The ban on refugees is illegal, immoral and un-American, and as an American, I want to add my voice.
The ban is illegal. (“Trump’s Immigration Ban Is Illegal.”) I suspect that the United States also has legal obligations under treaties to accept refugees, but Google isn’t my lawyer, and I am no expert.
The ban is immoral. Those who have gone through our immigration process and gotten green cards are being restricted from returning to the US. Those people have followed the legal path to immigration and built lives here. We made a deal with them and we’re breaking it, suddenly and without warning. Those people might have jobs, school, or family to return to, and their lives are upended and uncertain. These are not illegal aliens, they are people who have gone through a complex, and sometimes kafka-esque immigration process.
I have worked with engineers from Syria. (I’m not going to name them in today’s climate.) They did good work, and were good people. They were dealing with the horror of hearing family back home was missing, and they did good work anyway.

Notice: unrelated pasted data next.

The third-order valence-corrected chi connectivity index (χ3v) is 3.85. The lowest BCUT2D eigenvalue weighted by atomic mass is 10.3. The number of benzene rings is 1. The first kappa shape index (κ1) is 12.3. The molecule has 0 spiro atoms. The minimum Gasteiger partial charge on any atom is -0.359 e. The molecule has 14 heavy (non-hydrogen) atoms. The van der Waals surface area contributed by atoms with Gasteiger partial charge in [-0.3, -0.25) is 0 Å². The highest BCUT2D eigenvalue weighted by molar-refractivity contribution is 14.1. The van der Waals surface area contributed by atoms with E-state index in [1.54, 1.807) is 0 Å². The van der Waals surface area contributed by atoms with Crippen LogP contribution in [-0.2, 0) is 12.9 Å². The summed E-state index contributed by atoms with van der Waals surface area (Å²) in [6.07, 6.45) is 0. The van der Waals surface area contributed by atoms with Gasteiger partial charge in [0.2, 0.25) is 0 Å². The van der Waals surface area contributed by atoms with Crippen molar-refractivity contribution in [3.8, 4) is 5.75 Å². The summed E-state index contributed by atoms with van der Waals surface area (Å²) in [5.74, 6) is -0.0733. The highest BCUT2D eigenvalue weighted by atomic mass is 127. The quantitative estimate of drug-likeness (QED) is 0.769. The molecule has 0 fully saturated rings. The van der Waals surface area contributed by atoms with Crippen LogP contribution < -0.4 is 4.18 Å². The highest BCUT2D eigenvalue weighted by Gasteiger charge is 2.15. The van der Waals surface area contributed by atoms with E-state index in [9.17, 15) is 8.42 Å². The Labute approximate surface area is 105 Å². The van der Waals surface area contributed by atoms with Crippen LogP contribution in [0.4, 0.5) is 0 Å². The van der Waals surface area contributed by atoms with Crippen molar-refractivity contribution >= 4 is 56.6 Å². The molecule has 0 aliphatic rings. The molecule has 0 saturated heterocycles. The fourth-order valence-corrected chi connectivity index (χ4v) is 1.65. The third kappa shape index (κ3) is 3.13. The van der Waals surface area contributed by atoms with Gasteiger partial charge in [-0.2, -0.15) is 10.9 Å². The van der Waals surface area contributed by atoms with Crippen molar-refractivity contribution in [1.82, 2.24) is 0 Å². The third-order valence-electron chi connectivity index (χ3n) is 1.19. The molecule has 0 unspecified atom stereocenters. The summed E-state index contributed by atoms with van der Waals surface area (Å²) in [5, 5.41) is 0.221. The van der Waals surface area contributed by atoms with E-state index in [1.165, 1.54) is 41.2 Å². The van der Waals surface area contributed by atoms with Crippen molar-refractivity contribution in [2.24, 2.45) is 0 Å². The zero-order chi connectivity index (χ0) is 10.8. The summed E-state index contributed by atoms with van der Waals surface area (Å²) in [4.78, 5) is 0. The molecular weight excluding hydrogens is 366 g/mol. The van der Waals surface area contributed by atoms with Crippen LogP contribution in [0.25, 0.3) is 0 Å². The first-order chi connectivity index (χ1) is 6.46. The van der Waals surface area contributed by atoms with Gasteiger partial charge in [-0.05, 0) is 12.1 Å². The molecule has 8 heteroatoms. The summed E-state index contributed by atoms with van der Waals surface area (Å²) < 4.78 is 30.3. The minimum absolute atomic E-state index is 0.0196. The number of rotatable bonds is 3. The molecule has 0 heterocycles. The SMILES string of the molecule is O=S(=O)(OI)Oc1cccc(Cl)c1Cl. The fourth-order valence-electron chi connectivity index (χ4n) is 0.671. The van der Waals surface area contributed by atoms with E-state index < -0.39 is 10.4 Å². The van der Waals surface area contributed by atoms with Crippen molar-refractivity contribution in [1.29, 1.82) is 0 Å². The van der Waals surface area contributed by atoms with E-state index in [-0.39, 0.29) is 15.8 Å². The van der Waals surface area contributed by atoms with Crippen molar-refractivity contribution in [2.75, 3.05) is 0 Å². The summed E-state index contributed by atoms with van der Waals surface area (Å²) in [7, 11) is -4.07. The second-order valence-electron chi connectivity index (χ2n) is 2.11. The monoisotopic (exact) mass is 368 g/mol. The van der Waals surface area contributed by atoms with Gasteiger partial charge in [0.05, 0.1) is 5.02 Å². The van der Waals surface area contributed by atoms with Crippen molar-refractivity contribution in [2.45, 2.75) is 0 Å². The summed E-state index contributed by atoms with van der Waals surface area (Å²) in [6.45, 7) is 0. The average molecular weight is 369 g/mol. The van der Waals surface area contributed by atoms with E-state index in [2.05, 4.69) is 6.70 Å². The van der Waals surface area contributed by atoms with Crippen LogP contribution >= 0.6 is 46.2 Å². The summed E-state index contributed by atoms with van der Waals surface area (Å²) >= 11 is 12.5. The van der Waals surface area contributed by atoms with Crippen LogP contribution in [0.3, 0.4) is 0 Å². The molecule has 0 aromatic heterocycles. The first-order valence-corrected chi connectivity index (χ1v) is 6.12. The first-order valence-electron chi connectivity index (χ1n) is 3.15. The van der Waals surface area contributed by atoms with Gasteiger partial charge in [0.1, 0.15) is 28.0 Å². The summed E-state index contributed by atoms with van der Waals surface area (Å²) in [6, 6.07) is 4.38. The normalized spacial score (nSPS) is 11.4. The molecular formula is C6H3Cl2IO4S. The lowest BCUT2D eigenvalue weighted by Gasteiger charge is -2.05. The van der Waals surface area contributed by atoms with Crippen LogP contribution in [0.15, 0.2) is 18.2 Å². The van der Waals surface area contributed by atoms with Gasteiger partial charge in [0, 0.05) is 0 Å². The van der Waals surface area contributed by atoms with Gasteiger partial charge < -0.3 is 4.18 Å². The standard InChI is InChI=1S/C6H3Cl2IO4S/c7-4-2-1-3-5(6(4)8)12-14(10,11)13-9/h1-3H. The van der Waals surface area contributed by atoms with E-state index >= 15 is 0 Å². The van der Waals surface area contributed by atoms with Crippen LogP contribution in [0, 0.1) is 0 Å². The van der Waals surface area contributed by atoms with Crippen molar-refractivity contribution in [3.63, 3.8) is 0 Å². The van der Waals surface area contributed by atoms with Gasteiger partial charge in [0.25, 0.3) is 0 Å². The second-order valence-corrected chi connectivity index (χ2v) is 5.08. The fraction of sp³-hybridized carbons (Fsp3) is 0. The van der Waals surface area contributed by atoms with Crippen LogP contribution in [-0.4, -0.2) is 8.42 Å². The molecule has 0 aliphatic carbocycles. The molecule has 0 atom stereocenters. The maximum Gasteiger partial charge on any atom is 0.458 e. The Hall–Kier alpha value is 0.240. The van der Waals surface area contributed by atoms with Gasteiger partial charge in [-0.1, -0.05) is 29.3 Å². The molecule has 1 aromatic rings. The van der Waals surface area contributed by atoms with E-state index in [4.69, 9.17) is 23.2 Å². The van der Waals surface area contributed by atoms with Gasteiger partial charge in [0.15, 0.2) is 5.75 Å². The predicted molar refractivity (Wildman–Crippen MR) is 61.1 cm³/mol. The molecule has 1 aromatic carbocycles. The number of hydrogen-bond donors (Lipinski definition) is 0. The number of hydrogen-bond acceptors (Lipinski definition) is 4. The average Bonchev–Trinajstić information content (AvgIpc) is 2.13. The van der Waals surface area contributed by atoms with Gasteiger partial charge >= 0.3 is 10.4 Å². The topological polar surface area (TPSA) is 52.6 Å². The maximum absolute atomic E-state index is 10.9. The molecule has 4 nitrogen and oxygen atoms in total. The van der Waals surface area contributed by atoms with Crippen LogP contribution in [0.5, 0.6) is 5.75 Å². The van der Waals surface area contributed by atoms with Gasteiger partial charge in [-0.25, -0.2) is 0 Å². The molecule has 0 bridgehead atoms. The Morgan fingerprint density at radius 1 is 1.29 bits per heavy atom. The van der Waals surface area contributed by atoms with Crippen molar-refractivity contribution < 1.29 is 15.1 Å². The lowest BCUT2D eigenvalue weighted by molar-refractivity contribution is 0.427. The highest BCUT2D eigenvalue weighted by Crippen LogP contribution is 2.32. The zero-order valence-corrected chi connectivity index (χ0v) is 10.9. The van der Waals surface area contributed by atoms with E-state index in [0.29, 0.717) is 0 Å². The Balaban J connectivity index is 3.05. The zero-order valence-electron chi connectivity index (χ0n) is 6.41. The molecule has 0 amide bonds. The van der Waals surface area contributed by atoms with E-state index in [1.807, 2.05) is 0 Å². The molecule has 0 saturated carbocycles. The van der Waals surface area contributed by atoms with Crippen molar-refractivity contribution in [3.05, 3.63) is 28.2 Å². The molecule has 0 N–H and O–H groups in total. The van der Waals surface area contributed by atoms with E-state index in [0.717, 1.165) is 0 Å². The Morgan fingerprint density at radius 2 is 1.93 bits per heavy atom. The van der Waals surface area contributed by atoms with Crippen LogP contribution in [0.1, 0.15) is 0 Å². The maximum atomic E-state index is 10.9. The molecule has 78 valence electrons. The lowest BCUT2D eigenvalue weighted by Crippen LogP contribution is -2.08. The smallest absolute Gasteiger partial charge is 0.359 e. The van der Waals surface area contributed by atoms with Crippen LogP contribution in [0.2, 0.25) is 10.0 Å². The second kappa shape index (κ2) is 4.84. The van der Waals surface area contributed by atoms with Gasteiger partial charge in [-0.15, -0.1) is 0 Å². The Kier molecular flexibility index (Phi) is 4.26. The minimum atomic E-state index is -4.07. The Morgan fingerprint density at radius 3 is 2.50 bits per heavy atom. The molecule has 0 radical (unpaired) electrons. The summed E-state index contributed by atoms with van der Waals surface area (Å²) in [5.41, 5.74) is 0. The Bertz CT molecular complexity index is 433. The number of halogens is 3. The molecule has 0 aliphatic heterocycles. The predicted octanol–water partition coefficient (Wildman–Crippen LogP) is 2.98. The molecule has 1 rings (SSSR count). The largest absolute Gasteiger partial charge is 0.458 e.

The President is hurting America with this ban. By telling those here legally that their status can be upended at a whim, he makes a strong argument against coming here by following the rules as they exist on a given day. Some people will continue to come here in violation of the law; others will go elsewhere, and another country will get both the risk and the reward from that set of refugees.
It’s worth noting that the protests and court orders yesterday, while welcome, “Despite growing dissent, Trump gives no sign of backing down from travel ban.” I guess we need to keep calling this what it is: un-American.
Pictured is John von Neumann, refugee, and inventor of the von Neumann architecture that’s at the heart of the computer on which you’re reading this, and Sergey Brin, co-founder of Google, on his way to protest in San Francisco.
[Update: The hawks at Lawfare blog have an analysis, Malevolence Tempered by Incompetence:.]